Normally, this section of my budget report presents primarily positive decisions and outcomes. Now, however, my focus is on reductions.
Ongoing Funding Reductions:
Cost-of-Living Adjustment - Zero as compared to the 2.29% rate anticipated for 2020-2, amounting to $5.9 million to cover increase operating costs, will not be received by SDCCD.
Base Apportionment Reduction – SDCCD represents 3.51% of the California community colleges system budget. Therefore, the $593 million reduction would result in an approximately $20.8 million revenue reduction to SDCCD.
SDCCD’s Resource Allocation Formula (RAF) prescribes how changes to continuous and one-time state revenue funding are allocated to cover the increased costs each year of operations, including employee units.
State’s Cash Flow Management Plan:
The governor proposes to manage the state’s cash flow through deferrals as it did during the 2009 “Great Recession”, which does not permanently reduce apportionment revenue but rather defers the June 2020 monthly apportionment payment of $330 million to all community colleges to July 2021. For the SDCCD, this is anticipated to be $11.5 million that will result in a delayed payment from the state to cover our monthly obligations
In addition, the June 2021 payment will be deferred to July 2022 in the amount of $662.1 million. For the SDCCD, that amounts to $23.2 million that will result in a delayed payment from the state to cover our month obligations.
While a payment deferral is definitely better than additional reductions, it places great pressure on the District with regard to ensuring that there is adequate cash to meet our monthly obligations.
Other State Proposed Reductions to Proposition 98 General Fund:
The May Revision budget includes the elimination of $31.9 million in enrolment growth funding for the system; a decrease of $135.6 million to California Community Colleges Strong Workforce Program; a decrease of $68.8 million for the Student Equity and Achievement Program (SEA); a decrease in support for Part-Time Faculty Compensation/Part-Time Office Hours; and a reduction in funding for the Academic Senate of the California Community Colleges of $7.3 million.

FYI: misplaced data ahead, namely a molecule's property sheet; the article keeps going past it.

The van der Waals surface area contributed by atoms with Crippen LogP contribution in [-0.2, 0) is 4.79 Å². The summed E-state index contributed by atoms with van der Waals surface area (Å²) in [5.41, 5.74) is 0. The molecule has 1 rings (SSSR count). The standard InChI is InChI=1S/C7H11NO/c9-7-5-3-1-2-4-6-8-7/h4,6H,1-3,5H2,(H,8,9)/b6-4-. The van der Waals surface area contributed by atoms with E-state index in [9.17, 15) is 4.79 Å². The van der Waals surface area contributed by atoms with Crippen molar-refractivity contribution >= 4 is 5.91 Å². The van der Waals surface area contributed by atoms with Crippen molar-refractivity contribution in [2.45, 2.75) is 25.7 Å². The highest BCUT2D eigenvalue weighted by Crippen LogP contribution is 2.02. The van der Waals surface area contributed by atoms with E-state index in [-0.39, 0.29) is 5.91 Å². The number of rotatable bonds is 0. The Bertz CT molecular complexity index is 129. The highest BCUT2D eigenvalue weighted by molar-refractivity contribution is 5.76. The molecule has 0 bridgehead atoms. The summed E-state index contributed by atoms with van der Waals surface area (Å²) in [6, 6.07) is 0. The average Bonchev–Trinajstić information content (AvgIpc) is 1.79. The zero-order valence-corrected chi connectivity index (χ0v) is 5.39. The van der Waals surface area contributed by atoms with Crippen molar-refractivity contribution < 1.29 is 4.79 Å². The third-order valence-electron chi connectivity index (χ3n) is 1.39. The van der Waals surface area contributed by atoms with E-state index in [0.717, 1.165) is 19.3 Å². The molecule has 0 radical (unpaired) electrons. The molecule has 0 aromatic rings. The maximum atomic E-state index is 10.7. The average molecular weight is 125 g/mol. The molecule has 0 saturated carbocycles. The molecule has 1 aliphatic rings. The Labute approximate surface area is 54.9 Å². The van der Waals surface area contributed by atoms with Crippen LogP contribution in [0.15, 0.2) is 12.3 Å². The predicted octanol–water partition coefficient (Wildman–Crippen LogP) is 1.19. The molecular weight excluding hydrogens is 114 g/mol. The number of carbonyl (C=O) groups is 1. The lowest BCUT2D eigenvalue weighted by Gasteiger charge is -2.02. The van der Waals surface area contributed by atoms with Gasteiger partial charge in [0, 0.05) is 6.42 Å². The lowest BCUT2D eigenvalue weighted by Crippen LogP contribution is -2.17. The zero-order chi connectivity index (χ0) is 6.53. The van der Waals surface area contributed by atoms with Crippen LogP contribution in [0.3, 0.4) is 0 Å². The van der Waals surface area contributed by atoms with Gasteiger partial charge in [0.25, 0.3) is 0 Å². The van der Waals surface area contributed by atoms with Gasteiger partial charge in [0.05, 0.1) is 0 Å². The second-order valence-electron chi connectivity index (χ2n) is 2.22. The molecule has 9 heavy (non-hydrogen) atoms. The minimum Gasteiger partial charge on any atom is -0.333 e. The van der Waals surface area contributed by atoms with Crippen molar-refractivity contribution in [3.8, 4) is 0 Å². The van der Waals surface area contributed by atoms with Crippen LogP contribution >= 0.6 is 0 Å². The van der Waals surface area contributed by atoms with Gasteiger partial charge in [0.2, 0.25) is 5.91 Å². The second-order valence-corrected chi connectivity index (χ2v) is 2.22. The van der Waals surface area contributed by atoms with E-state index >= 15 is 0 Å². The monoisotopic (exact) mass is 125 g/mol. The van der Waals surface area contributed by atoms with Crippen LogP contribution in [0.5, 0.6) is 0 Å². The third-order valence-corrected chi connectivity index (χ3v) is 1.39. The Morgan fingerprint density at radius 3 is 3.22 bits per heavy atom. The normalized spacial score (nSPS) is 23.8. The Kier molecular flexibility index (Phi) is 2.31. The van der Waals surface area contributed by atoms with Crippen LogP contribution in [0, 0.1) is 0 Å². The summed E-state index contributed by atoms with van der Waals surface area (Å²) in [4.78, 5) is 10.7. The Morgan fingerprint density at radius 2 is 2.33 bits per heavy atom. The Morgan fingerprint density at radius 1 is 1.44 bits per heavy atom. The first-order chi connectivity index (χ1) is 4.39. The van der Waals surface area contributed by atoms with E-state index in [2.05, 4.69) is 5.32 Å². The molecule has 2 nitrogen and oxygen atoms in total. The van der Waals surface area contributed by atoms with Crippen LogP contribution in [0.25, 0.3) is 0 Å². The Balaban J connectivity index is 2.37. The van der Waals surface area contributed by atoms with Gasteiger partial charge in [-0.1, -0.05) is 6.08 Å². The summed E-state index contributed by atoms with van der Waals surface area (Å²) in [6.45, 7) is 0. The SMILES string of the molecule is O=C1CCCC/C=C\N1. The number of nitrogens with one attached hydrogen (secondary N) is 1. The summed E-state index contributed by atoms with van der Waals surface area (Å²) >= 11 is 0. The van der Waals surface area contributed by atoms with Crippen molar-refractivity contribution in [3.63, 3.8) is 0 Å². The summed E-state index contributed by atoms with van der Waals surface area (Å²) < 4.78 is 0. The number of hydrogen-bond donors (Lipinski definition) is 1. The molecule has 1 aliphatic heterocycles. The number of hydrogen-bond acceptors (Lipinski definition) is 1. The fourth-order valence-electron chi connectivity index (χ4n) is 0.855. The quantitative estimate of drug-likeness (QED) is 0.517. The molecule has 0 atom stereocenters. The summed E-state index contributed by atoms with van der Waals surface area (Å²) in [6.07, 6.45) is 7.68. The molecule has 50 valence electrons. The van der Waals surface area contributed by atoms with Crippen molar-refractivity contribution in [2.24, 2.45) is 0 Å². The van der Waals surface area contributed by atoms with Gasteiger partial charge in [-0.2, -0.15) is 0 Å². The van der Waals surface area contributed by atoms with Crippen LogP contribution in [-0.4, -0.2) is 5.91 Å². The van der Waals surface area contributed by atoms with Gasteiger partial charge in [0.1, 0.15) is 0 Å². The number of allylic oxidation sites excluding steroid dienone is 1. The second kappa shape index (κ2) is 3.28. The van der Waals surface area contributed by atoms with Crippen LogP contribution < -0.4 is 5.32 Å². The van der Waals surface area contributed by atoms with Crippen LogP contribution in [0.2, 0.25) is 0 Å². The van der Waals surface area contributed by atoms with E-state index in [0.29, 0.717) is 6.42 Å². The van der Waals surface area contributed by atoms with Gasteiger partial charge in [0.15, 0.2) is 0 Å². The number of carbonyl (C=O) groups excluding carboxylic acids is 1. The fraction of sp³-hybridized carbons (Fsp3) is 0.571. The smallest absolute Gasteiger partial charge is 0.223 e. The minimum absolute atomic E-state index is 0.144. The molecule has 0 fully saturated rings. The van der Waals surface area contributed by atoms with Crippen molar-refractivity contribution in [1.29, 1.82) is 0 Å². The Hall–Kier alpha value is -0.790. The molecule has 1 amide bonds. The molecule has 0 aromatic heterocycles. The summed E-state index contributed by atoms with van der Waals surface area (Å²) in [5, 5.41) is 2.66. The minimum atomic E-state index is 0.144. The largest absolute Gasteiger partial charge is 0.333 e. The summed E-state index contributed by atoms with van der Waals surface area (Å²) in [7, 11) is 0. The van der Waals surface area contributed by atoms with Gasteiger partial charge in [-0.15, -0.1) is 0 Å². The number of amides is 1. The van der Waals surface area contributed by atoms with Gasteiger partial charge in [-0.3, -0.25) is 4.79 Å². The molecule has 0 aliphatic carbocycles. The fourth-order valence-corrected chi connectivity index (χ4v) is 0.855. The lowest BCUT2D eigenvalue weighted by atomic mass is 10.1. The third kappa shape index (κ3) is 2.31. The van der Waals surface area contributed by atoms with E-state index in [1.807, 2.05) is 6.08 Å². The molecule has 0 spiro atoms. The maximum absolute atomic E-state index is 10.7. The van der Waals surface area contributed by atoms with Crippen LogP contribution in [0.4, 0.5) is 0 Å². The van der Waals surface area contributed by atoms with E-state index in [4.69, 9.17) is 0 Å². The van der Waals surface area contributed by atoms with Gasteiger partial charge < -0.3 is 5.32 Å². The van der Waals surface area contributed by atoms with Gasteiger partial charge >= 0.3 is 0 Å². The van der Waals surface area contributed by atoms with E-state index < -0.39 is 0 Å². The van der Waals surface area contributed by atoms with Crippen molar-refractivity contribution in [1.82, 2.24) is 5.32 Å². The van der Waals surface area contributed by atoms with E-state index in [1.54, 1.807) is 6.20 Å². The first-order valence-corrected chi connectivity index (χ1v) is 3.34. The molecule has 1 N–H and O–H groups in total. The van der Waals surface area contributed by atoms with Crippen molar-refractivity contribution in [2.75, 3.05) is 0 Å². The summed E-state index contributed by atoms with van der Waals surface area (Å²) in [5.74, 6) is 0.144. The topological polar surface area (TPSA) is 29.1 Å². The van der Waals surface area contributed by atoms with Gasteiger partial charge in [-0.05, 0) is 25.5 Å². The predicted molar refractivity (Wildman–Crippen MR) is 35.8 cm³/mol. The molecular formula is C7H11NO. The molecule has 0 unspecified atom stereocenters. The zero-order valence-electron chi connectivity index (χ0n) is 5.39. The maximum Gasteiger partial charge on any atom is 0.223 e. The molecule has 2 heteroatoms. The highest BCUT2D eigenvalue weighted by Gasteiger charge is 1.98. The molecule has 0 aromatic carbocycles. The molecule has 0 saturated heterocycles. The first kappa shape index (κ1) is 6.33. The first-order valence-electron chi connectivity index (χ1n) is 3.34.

Mandated Block Grant funding per full-time-equivalent students (FTES) is anticipated to result in approximately $1.1 million for the District in 2020-21.
Governor Newsom’s May Revise also proposes some statutory changes to assist California’s community colleges in their recovery from the COVID-19 pandemic to include plans to:
- Exempt COVID-19 related expenses from the 50% law. This would not include revenue declines.
- Revise the 2019-20 Student Centered Funding Formula rates.
- Utilize past-year data sources within the SCFF that have not been impacted by COVID-19.
- Extend SCFF “hold harmless” provisions by another two years and require reductions to the SCFF to be proportionally applied to all California community colleges by reducing rates, stability, and hold harmless provisions in the formula.
The May Revise also calls for sustaining support for two years of free community college tuition for eligible students, the Student Success Completion Grants, a number of categorical programs at current funding levels, including Educational Opportunity Programs and Services (EOPS) and DSPS Disabled Students and Services Program (DSPS); and provides $10 million ongoing t support immigrant legal services.
As I mentioned earlier, the Governor’s May Revision Budget is not the final step in the budget process, and it is indeed a sobering prospect. While we all understand the need to adapt to the fiscal realities of the COVID-19 environment and respect the difficult choices confronted by our governor, we are disappointed by the enormity of the reductions assigned to education. We will work hard to seek mitigation of these cuts, while also planning to address them in our budget planning for FY 2010-21. The Chancellor’s Cabinet and Campus Presidents, the Districtwide Budget Planning and Development Council, and all governance groups will be part of the planning process. The Board of Trustees and I welcome all suggestions.
I think all of us will remember 2020 as one of the most difficult years we have lived through. It is certainly thus far the most difficult year I have experienced in my career. Between the coronavirus pandemic and the quick transitions we have had to make and now the enormous budget reductions that lie ahead, we have been and will be challenged to provide the best service we can for our students, which is always our top priority. We have weathered other storms and we will use our best thinking to weather this newest one. A heartfelt thank you to everyone for your enduring support, hard work, and optimism.
Stay tuned ...
Dr. Constance M. Carroll
Chancellor of the San Diego Community College District